How to Start a Quality Assurance Outsourcing Business

How to Start a Quality Assurance Outsourcing Business

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Entrepreneur often have ideas or a field of expertise combined with dreams of building a large empire. However, many of these dreams are never realised and investments are lost in the process.

It is important to put business ideas through filters to ensure that the business can survive – and then to ensure service excellence and in-house management to thrive.

Related: 7 Unexpected Signs You Might Be an Entrepreneur

Filters

  • Financial: Can the business sustain itself? Can the service or product be provided at a market related fee?
  • Operational: Can the service be implemented? Is it operationally possible?
  • Market: Is there a market for the service in the area that the business is being established? Do potential customers actually want the service?

Cost accounting must be done to ensure that the service can be provided at a fee that will be economical for customers versus having an in-house QA department. If your fees are more expensive, the advantages of outsourcing must be clearly defined. QA is a scarce skill and a definite science, so in-depth knowledge and experience are automatic selling points.

Steps in starting a QA outsourcing business

  1. Put the business concept through the various filters.
  2. Do market research to see how big the market is. Is there growth potential? What profit potential is there and who are the potential customers?
  3. Do all of this before any investment is made.

Target market definition

The potential market is global; therefore the target market will have to be clearly defined. Trying to service the whole market from the start will lead to marketing messages being diluted and the business will grow out of capital.

The target market can be identified through considering the experience of the entrepreneur (stick to what you know), the geographical area, and the industry and size of potential customers’ companies.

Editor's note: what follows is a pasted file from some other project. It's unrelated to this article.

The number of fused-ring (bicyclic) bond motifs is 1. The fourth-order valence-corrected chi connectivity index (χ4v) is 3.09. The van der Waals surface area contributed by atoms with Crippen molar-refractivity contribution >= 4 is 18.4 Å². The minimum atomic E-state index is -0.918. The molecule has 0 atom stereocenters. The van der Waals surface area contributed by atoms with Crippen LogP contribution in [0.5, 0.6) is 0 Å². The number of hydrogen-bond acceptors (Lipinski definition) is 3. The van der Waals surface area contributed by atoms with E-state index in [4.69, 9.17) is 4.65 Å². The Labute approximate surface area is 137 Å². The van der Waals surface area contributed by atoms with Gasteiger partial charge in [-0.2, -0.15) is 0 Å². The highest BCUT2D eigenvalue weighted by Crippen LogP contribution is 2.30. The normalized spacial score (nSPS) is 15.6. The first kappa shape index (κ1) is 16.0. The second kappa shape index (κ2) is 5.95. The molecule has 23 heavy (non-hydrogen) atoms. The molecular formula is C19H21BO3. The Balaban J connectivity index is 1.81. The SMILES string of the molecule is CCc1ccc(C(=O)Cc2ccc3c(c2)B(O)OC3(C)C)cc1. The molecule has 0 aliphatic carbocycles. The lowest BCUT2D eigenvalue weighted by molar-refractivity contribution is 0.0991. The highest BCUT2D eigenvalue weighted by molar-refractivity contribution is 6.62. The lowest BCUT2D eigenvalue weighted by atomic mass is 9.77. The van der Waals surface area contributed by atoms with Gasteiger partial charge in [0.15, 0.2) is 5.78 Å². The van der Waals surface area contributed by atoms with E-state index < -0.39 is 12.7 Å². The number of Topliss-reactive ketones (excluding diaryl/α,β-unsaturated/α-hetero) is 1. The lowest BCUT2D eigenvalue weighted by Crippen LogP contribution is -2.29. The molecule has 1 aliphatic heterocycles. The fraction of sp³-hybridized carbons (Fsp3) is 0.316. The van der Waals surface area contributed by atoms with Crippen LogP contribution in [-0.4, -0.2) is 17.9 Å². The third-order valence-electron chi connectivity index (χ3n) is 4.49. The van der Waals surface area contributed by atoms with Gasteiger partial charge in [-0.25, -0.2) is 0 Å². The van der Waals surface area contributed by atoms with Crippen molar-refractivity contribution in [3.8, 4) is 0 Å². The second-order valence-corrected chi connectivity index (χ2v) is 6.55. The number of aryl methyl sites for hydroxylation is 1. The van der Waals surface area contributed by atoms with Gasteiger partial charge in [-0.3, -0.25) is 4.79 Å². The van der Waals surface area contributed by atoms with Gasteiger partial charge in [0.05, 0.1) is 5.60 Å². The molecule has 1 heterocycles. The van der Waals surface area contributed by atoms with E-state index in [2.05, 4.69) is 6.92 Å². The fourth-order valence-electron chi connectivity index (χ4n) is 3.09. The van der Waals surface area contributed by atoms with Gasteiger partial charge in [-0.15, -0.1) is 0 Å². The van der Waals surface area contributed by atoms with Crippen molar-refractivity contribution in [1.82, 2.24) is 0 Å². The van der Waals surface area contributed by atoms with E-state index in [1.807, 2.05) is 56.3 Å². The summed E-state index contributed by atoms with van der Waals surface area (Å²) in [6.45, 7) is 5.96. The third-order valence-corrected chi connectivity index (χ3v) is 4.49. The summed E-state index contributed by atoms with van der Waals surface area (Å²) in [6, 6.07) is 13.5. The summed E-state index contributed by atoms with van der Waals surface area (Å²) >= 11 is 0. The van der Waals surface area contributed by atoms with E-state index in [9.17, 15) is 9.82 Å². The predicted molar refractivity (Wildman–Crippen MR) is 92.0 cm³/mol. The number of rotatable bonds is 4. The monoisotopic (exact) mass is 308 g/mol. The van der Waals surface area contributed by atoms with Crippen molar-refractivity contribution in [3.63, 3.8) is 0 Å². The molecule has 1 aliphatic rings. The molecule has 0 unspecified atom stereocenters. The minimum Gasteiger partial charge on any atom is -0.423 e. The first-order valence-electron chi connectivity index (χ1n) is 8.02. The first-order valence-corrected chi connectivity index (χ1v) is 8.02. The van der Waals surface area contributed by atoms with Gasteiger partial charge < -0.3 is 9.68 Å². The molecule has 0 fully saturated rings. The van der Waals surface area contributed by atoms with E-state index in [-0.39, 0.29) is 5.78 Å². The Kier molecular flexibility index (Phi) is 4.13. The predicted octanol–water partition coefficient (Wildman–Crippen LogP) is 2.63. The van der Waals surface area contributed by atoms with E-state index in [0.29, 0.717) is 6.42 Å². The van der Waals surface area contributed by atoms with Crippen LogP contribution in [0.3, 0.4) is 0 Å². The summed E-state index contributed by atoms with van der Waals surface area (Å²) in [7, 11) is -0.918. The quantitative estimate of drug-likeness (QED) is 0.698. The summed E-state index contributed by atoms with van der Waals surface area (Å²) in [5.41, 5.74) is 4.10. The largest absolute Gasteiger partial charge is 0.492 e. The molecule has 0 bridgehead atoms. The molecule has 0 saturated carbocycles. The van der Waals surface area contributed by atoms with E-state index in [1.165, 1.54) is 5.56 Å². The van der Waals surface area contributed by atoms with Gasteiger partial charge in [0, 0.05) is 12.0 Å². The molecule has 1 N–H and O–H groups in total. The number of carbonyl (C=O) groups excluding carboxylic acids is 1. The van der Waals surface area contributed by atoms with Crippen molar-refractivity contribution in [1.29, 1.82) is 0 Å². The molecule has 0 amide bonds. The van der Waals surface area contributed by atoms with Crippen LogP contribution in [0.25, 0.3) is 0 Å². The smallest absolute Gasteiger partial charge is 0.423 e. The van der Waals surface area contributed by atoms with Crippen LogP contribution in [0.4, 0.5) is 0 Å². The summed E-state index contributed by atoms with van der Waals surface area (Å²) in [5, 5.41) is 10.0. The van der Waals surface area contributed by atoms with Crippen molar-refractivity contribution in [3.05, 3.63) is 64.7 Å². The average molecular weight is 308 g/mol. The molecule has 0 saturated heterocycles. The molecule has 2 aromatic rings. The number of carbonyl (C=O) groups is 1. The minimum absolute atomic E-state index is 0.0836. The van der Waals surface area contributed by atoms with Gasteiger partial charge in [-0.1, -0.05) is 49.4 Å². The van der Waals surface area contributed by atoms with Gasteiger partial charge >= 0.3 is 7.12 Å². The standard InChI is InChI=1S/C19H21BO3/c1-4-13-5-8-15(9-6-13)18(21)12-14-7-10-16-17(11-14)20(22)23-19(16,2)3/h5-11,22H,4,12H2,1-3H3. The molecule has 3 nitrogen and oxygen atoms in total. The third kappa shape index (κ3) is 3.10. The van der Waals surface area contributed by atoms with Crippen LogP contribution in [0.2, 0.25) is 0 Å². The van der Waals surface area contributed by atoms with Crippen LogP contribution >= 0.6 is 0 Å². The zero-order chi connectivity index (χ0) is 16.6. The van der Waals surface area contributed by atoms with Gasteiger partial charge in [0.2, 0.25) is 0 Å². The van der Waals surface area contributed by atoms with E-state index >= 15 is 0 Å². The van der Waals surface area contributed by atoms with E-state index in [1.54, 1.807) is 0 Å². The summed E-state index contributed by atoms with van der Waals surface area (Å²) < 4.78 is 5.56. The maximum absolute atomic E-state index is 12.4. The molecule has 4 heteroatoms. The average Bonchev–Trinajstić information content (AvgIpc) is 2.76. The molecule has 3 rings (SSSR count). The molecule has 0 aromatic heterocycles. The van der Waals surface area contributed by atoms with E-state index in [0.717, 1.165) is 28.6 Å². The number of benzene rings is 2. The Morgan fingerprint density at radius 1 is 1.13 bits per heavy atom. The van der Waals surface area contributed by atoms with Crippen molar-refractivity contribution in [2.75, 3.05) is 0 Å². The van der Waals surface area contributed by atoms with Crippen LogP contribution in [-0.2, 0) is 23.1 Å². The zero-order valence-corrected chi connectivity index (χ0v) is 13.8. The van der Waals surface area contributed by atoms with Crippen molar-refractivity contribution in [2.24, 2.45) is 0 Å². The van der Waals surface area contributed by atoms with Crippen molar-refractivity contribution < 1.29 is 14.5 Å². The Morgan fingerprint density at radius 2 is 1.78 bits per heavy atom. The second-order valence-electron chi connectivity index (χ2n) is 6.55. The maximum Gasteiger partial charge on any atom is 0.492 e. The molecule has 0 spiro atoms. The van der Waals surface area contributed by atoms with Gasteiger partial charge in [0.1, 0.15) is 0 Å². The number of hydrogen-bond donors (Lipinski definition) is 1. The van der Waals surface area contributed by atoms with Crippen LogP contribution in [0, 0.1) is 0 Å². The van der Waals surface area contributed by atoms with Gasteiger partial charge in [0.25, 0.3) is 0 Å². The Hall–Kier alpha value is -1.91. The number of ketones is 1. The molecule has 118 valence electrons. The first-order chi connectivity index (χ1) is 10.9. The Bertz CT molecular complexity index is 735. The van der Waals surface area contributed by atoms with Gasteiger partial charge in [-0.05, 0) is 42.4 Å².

Sales approach

Draw up a database of potential customers in line with the target market, conduct research about the contacts and then approach them. Have all the facts on hand before making contact; understand what value your company will give. Listen carefully for customer requirements during your pitch and explain how problems will be solved.

 

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Interest before investment

First determine whether there is interest in the product/service, then invest in infrastructure, company registration and recruitment. Providing a QA service is not ideal for unqualified or inexperienced candidates. It is a job for professionals; providing an inferior service will have dire consequences.

Recruitment and image

Once the company grows past your capacity, recruiting can be difficult; the new staff member’s level of service will affect your company’s image. Bad service can render the company vulnerable to legal action so ensure that the appropriate insurances are in place.

Operational excellence: service excellence

Your business will only be sustainable if customers are satisfied with your service. You need to understand what the objective of the engagement is and what responsibilities your company will take over.

Operational policies and procedures are vital. Each employee should have a job description and understand exactly how to service the customer.

Standards must be documented and adjusted to mirror the standards of the customer, contributing towards and aligned to the customer’s company strategy.

Related: 6 Tips for Part-Time Business Owners

Practice what you preach

Don’t forget that your company must have an implemented and enforced QA system too! QA should be a continuous process; it must become part of the company culture. When a QA project permeates the business and becomes Total Quality Management you will know that true value has been provided.

Frances Wright
Dr Wright has a; BScH Industrial Technology and Operations Management, Diploma in Operations Management, Certificate in Production Management, MBA and PhD in Business Administration (Entrepreneurship). Originally having practiced as an oral hygienist, she began her career in operations management in 1986, founded the NFP People-for-People Fundraising Trust and established CAN-I Radio in 1995. From 1999 to 2006 she managed a communications company before starting Trinitas Consulting. In 2014 she was drawn to academics. She now lectures at Milpark Business School and Open Learning Group and consults.